Rand Paul and Mike Huckabee both seem to have a major problem with the Internal Revenue Service (IRS). Mr. Paul desires to, at the very least, minimize the government agency, and Mr. Huckabee insists the stressful annual event, of filing tax returns, could easily be simplified. Both candidates are in favor of dismantling the IRS and implementing a fairer tax system. Mike Huckabee envisions a new tax system where all tax returns could effortlessly be completed and returned on a standard postcard. That sounds phenomenal to a guy who spends an enormous amount of time each year sifting through numerous tax forms. Rand Paul wants to eliminate foreign aid, and his non-interventionist attitude relating to war definitely tugs at my heartstrings.

Mike Huckabee and Scott Walker are adamantly opposed to transgenders serving in the United States Armed Forces. I would assume our nation’s military is busy enough without having to be inconvenienced with figuring out how to make a confusing situation (both literally and figuratively) like that comfortable for all concerned. I wish the former “Don’t ask, don’t tell” U.S. policy, instituted by the Clinton Administration in 1994, was still in effect today. I have no problem with homosexuals serving, but I don’t think their sexual preference needs to be identified nor celebrated.

I found out, while researching the presidential hopefuls’ positions, that Mr. Walker returned $60,000. of his annual salary, each year for many years, when he was a Milwaukee county executive. It was a promise he made to his constituents when he first ran for the elected position. He did so because he had previously been an outspoken critic of the pay level for county jobs. I commend the Wisconsin Governor for keeping his selfless campaign promise. Governor Walker and the Governor of New Jersey, Chris Christie, have their fondness for the old Patriot Act in common.

The Patriot Act was signed into law by George W. Bush in 2001; however, a key provision of the law that allowed for unlimited access to collected phone data (in essence spying), by the National Security Agency (NSA), was sadly buried in June of this year. The three of us would like to see Section 215 of the Patriot Act resurrected for the sake of America’s national security. To the contrary, Mr. Christie and I dislike famed hacker and traitor, Edward Snowden, for his cunning ways. Hacking into our government’s files and releasing private information is unacceptable under any circumstance. Another thing I like about Governor Christie is that he distinctively advocates for Social Security and Medicare “means testing.” That simply means if people do not need the money they’re receiving, from the entitlement programs, then they should stop accepting the benefits.

Martin O’Malley has a novel idea as well. The Democrat would like to see the Electoral College abolished. I too am in favor of our country’s president being determined by the popular vote instead. I’ve never understood why one person’s vote should be more important than another person’s vote, yet that’s the type of inequality the Electoral College election process promotes. Mr. O’Malley not only has a fine Irish name, but the former Governor of Maryland has stated he “proudly” holds an F rating from the National Rifle Association of America (NRA). I can’t help but fancy his sense of humor.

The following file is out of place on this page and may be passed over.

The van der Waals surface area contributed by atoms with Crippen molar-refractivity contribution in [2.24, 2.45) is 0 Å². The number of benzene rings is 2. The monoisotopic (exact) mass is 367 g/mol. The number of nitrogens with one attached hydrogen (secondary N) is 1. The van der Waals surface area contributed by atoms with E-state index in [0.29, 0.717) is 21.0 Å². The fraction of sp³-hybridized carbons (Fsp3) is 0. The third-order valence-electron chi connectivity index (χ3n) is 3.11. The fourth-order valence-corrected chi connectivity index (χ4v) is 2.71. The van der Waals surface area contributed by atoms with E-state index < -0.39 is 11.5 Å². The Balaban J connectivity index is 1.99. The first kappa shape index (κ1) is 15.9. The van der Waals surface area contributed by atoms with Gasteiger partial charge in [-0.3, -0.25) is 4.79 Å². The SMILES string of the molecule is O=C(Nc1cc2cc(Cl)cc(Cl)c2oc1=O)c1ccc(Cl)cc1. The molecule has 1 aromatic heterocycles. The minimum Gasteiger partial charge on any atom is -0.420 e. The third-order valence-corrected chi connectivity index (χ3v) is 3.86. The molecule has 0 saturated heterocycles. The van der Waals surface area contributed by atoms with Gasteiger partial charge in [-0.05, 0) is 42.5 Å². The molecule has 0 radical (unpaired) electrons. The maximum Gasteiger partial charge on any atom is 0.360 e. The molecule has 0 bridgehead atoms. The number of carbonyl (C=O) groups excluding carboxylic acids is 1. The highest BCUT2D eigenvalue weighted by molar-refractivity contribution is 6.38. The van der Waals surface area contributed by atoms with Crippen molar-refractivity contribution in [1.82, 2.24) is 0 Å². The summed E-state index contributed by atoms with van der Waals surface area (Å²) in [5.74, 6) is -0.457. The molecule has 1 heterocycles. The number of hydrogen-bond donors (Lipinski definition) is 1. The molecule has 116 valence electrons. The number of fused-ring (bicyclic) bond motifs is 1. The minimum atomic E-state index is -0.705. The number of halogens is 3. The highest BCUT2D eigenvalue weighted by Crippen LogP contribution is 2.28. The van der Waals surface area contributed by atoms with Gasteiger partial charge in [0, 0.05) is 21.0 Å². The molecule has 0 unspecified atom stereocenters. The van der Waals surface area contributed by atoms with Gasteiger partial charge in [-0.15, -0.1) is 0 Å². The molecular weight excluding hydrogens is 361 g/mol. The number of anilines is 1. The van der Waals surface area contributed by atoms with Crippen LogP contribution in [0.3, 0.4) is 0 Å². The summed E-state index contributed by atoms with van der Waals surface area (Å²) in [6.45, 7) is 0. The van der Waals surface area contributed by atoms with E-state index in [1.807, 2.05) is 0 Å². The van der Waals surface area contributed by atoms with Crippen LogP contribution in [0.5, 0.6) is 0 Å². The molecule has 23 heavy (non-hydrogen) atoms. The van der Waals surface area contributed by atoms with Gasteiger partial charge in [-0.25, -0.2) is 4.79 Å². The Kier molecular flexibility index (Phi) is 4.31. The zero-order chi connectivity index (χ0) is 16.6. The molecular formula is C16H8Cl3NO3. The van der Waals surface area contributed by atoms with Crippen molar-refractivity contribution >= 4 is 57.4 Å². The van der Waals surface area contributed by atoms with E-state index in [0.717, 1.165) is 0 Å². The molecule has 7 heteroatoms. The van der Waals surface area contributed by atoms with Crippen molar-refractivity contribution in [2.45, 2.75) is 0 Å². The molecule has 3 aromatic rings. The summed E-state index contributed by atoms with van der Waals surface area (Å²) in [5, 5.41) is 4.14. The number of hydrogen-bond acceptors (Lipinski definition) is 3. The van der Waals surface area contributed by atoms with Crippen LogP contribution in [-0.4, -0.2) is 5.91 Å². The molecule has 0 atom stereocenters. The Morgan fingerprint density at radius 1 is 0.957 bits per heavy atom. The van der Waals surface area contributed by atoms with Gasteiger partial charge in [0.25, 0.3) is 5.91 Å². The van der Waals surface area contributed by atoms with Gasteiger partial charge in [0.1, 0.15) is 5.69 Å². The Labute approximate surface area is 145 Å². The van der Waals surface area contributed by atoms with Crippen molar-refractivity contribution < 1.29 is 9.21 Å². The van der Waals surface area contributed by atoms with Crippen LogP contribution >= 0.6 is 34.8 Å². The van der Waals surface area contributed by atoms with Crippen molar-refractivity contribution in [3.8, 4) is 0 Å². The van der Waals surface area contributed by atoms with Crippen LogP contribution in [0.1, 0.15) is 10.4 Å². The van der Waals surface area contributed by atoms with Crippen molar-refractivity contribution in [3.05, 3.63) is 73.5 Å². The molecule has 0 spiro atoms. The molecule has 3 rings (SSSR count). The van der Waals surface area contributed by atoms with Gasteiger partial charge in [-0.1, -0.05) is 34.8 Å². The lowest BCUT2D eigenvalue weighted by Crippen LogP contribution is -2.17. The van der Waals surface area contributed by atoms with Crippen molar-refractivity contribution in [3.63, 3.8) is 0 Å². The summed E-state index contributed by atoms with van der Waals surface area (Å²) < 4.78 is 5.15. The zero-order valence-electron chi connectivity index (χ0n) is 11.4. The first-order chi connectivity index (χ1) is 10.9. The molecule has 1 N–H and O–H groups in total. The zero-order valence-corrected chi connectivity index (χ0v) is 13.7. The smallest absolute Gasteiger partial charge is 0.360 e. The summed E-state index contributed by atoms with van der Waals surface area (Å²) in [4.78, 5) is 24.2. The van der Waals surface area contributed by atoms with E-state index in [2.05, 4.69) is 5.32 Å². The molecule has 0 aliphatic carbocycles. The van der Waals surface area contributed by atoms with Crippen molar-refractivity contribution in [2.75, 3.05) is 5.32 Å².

There you have it: a thorough synopsis of the things I like about many of the candidates who are hoping to occupy the Oval Office in early 2017. It wasn’t all that simple either. However, it’s refreshing to know there are others out there who actually think the same way as I do about certain things. I’m quite aware I offer a glimpse of where I stand, on an array of issues, when revealing all of the aforementioned candidates’ viewpoints I truly respect. I’m proud to be an Independent voter. I’m about the person – not their political affiliation. I’m James McCleary, and I approve this positive message.


Protesters (aka The Grinch)

What’s the deal with all of the protesters? The concept of protesting in public seems foreign to me, yet in this day and age organized demonstrations have been increasing in popularity. Sure, in the past I have protested a new experimental meal (or two) created by my lovely wife, and I certainly voiced my displeasure with some of the punishments handed down by my father while growing up. However, the thought of voicing my dissatisfaction, anger, or frustration (about anyone or anything) beyond the privacy of my own home has never even occurred to me. I simply haven’t had the inkling to take to the streets, for the rest of the world to see, on behalf of any cause.

The truth as I know it is people have the right to peacefully protest about anything in this country if they so desire. Peacefully! The problem is, more often than not, not everyone follows that simple rule, so those picketing and marching in protest usually come across to the rest of us as ignorant fools. I think they’d be much better off expending their time and energy elsewhere and in a more constructive way. Those who feel slighted or unheard could engage in a civil dialogue with the powers that be. The demonstrators should individually lobby for change at their local courthouse instead of disrupting life for everyone else.

Recently, the right to protest trumped my right to the pursuit of happiness. My mother-in-law wanted her daughter, grandson, and myself (her handsome son-in-law) to accompany her to the 9/11 Memorial and Museum in New York City once the tribute, to those who were lost during the attacks, was open to the public. She preferred not to visit “The Big Apple” on the actual anniversary of 911, so I suggested going to New York in December because talk show host, David Letterman, has said time and time again on his popular nighttime show that there’s no place like NYC at Christmastime. My family thought that was a good idea, so my wife scheduled our trip so we’d be there during the nationally televised Christmas tree lighting ceremony at Rockefeller Center.